Nazi Bastards

I love Quentin Tarantino. He gets away with revisionist history by making Inglourious Basterds (even the misspelled title is revisionist) an epic, delightfully indulgent Jews-vs.-Nazis revenge fantasy with no basis in fact. But most war films—in fact, most historical dramas—play fast and loose with the facts. By creating something so outrageously removed from reality (events that never happened, caricatures galore), isn't Tarantino's film actually more upfront and honest about its approach to world history?

Anyway, you probably already know the story—a ridiculously amusing Brad Pitt leads a crew of blood-hungry Jewish Americans on the hunt for Nazi scalps in WWII France, while a sexy Jewish cinema owner plots to massacre a theater full of high-powered Nazis—so I won't say much more about it other than I loved it, even though not all of you might. (But I bet you'll agree that the "Jew Hunter" played by Austrian actor Christoph Waltz, who won the Best Actor prize at Cannes, is a darkly funny, absurd, creepy, scary creation.)

Your appreciation of the film, I suppose, depends on whether or not, after all these years, you still buy into Tarantino's usual (and unique) rhythms as a filmmaker: long, tense scenes of sometimes brilliant dialogue followed by bursts of action and violence; repeat formula. (After re-reading that last sentence, I realize how reductive that might sound. But make no mistake—Tarantino's talent for craft and structure has few rivals.)

Incidentally, here is how I rank Tarantino's oeuvre:

1. Jackie Brown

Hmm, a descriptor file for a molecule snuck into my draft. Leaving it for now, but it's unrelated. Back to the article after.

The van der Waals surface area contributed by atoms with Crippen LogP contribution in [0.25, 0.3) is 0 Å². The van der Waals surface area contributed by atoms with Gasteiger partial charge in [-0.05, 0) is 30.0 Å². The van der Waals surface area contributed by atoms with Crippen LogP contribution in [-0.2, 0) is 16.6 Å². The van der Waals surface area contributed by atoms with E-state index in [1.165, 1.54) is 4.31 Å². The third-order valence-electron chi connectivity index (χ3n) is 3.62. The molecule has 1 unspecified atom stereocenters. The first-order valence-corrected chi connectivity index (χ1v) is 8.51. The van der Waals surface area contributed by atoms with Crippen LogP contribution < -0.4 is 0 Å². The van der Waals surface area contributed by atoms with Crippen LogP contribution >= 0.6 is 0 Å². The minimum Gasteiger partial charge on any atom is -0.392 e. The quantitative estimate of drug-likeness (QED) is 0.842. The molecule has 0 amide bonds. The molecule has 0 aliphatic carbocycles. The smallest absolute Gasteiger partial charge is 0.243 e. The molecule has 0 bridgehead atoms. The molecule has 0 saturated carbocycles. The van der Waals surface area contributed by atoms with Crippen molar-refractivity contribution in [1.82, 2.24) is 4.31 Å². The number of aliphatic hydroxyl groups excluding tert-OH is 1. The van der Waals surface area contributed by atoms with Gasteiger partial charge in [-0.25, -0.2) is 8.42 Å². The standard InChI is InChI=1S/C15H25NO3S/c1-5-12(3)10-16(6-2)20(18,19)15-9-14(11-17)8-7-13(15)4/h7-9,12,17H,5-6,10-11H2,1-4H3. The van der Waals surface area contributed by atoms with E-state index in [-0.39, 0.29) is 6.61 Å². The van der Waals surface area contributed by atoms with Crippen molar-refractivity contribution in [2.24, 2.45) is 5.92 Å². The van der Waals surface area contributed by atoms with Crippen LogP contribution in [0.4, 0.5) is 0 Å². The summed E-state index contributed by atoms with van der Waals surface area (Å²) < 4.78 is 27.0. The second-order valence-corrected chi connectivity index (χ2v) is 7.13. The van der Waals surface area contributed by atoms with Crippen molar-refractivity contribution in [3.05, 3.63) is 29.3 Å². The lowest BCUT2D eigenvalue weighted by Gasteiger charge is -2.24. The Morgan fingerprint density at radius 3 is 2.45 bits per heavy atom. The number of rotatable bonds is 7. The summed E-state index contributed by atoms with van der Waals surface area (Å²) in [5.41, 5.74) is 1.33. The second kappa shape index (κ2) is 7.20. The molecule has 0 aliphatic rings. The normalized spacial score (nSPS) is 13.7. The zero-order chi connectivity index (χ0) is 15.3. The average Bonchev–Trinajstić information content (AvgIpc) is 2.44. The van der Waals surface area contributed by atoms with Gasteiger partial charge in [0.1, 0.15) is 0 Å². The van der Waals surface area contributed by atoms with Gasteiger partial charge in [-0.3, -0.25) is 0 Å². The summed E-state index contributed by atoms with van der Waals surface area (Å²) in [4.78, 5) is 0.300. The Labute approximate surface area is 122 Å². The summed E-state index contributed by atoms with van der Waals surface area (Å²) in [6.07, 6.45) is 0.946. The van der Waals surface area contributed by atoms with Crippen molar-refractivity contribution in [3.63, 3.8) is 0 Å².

2. Kill Bill: Vol. 1
3. Death Proof
4. Inglourious Basterds
5. Reservoir Dogs
6. Pulp Fiction
7. Kill Bill: Vol. 2

I know, I know, Pulp Fiction is near the bottom of the list! But read about how much I love Jackie Brown.

What about you?


  1. Jackie Brown is a fabulous movie! I think most of the movies based on books by Elmore Leonard turned out quite well. There was an amazing TV series based on Maximum Bob. You should see that if you haven't already. His characters are always so interesting and realistic (even if they are way over the top some times).

  2. I still haven't seen Inglorious Basterds (criminal, I know) but Death Proof is one of the best Tarantino films out there, followed closely by Pulp Fiction and Resevoir Dogs, respectively. I do like Kill Bill volume 1 and 2 but it reminds me too much of Lady Snow Blood, so I'll stick with Death Proof.

  3. Cris, thanks for the tip. Also, as readers may know, I don't really read novels, but if I did I think I would read me some Elmore Leonard. The books I've flipped through in the store have always intrigued me.

    Ashley, I hope you got to see the longer cut of Death Proof. As much as the Grindhouse version was great, the longer cut is even better. Also, see Basterds in the theater if you can--I always love sitting with audiences at Tarantino films because many times they are stunned silent. It's weird and wonderful.

  4. Basterds was effin' incredible. That's all I have to say about that.


  5. I really can't believe that Pulp Fiction is so low on your list. There's so much more going on in a film like that than, say, Kill Bill or even Inglourious Basterds (which I really enjoyed).

  6. So glad to see some love for "Jackie Brown"--it may be Tarantino's best overall film (though I love "Pulp Fiction," too). I must be one of only a handful of people on the planet who didn't like "Basterds," though. I suck.

  7. Will, you have to see Jackie Brown (see other comments above)! Come over sometime; I'm overdue for another viewing anyway.